Table 1: New types of fabric weaves (black: warp lift, white: warp lowering).
Weave No. 1 consists of a combination of rep elements. The resulting ribs lead to a high thread density. The weave points of the first weave are close together.
Weave No. 2 is a combination of the plain weave and its simplest variants, the rep and the panama weave. The plain and rep elements give the fabric structure and stability. The larger Panama weave elements create a float as the weave points are further apart.
Weave No. 3 combines two twill weaves. A twill with a Z degree is interrupted by a twill with an S degree. Untypical for the twill weave is that there are the same number of warp and weft threads on each side. The side of the fabric does not influence the property profile.
2.2 Determination of the tear strength
For the initial assessment of the new weaves, only small amounts of fabric are woven (an area of 600×1000 mm per weave). The leg tear test is carried out in accordance to the DIN EN ISO 13937 standard.
Samples with dimensions of 50 mm x 200 mm are taken from the fabrics. Two sets of five samples per fabric are taken. One set of samples in warp direction and one in weft direction. According to the standard, in one set of samples no two samples should contain the same warp or weft threads. Due to the small size of the woven fabrics, the arrangement of the samples cannot be done according to the standard. To determine the tear strength across the warp, only four instead of five samples can be taken from weave No. 3. The tests are carried out in a standard climate at 20.7 °C and a relative humidity of 66 %. 
Weave No. 1 achieves the highest tear strength crosswise to the warp (131 N). The thread density is very high due to the interlocked rep weaves. The characteristic ribs form a tight weave with many, closely spaced weave points. The visible difference in tear strength across the warp and across the weft is due to the different orientation of the ribs in the fabric.
Weave No. 2 (120-122 N) and weave No. 3 (78 N) have almost the same tear strength in both directions. The reason for this is the symmetrical construction of the weave cartridges. Weave No. 2 consists partly of the plain weave and the Panama weave, which have the same properties in both warp and weft directions. In weave no. 3, the symmetry of the fabric results from the combination of the Z and S degrees, as well as the even distribution of the warp and weft threads. In Figure 2 the tear strength of the different fabric is shown.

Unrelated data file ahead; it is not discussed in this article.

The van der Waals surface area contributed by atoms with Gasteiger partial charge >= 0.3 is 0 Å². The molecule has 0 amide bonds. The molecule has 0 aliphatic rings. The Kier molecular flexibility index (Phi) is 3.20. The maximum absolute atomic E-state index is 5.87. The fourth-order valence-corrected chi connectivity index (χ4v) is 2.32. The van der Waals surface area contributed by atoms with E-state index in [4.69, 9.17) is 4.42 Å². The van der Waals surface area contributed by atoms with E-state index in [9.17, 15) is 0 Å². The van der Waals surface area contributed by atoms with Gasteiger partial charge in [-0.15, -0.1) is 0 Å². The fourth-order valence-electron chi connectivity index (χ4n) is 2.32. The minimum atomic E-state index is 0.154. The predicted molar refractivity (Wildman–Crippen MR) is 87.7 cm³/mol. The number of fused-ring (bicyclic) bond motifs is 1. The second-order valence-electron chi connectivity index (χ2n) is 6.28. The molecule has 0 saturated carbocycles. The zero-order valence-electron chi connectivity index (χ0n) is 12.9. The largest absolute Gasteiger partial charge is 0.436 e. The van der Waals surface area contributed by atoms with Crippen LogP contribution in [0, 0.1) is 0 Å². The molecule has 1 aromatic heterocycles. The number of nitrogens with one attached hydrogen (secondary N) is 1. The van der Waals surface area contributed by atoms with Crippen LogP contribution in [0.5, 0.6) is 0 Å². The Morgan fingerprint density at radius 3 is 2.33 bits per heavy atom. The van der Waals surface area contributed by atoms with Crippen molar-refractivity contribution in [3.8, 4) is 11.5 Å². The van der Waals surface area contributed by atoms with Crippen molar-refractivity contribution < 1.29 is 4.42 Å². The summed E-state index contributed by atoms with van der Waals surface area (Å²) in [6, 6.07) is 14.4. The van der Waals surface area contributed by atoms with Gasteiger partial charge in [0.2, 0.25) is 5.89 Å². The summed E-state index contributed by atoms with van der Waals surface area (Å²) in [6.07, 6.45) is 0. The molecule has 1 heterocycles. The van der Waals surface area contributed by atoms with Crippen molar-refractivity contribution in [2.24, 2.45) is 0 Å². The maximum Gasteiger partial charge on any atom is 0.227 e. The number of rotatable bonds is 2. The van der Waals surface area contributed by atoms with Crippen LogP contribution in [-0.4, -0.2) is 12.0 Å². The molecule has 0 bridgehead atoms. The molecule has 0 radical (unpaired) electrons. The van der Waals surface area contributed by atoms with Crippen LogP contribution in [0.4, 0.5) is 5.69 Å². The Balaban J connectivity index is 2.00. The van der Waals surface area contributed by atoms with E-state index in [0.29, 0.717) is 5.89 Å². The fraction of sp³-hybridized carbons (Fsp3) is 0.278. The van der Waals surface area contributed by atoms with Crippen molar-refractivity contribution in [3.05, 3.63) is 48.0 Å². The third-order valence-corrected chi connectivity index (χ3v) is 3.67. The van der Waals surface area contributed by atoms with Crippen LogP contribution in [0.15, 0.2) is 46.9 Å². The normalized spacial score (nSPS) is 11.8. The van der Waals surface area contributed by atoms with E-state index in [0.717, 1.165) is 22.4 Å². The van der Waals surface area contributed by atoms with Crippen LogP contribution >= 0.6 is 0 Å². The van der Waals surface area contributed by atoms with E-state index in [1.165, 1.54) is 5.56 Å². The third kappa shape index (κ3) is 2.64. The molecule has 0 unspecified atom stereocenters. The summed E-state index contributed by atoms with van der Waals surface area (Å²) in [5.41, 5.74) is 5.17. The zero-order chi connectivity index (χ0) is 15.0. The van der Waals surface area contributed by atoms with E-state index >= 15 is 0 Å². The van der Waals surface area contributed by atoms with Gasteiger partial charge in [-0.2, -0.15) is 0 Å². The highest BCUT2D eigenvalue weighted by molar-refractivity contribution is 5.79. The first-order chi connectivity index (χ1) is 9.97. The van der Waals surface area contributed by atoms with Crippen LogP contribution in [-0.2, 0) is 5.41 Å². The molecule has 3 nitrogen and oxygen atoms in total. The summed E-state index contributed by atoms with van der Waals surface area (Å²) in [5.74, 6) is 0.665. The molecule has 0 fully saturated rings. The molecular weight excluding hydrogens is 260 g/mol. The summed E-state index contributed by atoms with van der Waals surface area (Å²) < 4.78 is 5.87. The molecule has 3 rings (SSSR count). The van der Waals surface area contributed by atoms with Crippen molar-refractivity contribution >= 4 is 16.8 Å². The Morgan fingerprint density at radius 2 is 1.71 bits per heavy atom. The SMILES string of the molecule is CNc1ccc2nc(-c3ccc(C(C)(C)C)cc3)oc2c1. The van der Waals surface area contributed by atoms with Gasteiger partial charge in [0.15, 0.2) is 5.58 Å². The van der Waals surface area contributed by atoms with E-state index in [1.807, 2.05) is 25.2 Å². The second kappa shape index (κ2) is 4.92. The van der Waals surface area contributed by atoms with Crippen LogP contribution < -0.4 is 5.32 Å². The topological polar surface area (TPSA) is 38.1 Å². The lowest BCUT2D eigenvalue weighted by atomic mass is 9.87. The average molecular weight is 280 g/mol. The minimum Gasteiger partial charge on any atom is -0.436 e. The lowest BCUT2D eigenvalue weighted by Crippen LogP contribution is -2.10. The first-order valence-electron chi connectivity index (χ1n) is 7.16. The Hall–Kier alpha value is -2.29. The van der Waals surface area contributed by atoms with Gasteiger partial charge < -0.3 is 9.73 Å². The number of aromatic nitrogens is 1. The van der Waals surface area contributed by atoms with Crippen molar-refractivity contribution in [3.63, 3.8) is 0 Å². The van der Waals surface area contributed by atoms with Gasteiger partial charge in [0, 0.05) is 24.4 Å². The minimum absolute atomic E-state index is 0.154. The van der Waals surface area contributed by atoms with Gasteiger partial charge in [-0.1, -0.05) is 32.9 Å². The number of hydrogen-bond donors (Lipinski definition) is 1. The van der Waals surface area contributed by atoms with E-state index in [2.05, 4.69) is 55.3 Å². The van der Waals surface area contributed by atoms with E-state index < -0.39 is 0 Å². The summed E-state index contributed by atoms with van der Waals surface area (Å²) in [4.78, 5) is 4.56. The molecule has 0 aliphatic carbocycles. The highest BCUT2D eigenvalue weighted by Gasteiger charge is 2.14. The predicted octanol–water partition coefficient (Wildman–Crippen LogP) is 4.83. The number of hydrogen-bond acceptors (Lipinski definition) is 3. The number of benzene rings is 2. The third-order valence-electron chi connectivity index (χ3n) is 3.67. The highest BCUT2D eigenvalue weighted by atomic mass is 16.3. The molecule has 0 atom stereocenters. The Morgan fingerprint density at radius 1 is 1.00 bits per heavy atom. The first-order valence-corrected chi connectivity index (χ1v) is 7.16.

Figure 2: Tear strength per weave and direction
2.3 Determination of air permeability
The testing device offers sufficient space to test the fabrics non-destructively. After each test, the fabric is moved alternately by 20 cm in the warp and weft directions. This means that the test preparation and the determination of the air permeability are carried out as per the standard. The tests take place in a standard climate at 20.7°C and a relative humidity of 66%. The fabric is clamped into the 20 cm2 test area for each test. Care is taken to ensure that there are no folds and that the edge seals the test surface from the environment. A differential pressure of 200 Pa is applied to the sealed sample and the air permeability is determined. For each fabric, a reference measurement is taken with a rubber plate to determine the leakage rate. The leakage rate is a measure of how much air escapes through the seal. This value is subtracted from the measured values to determine the actual air permeability. 
Figure 3 below shows the results of the tests to determine the air permeability for each of the new fabric weaves.
Figure 3: Results of the air permeability tests
Weave No. 1 achieves the lowest air permeability (518-631 mm/s). The combination of the rep elements results in a high thread density with closely spaced weave points. This makes the fabric strong and has a higher air resistance.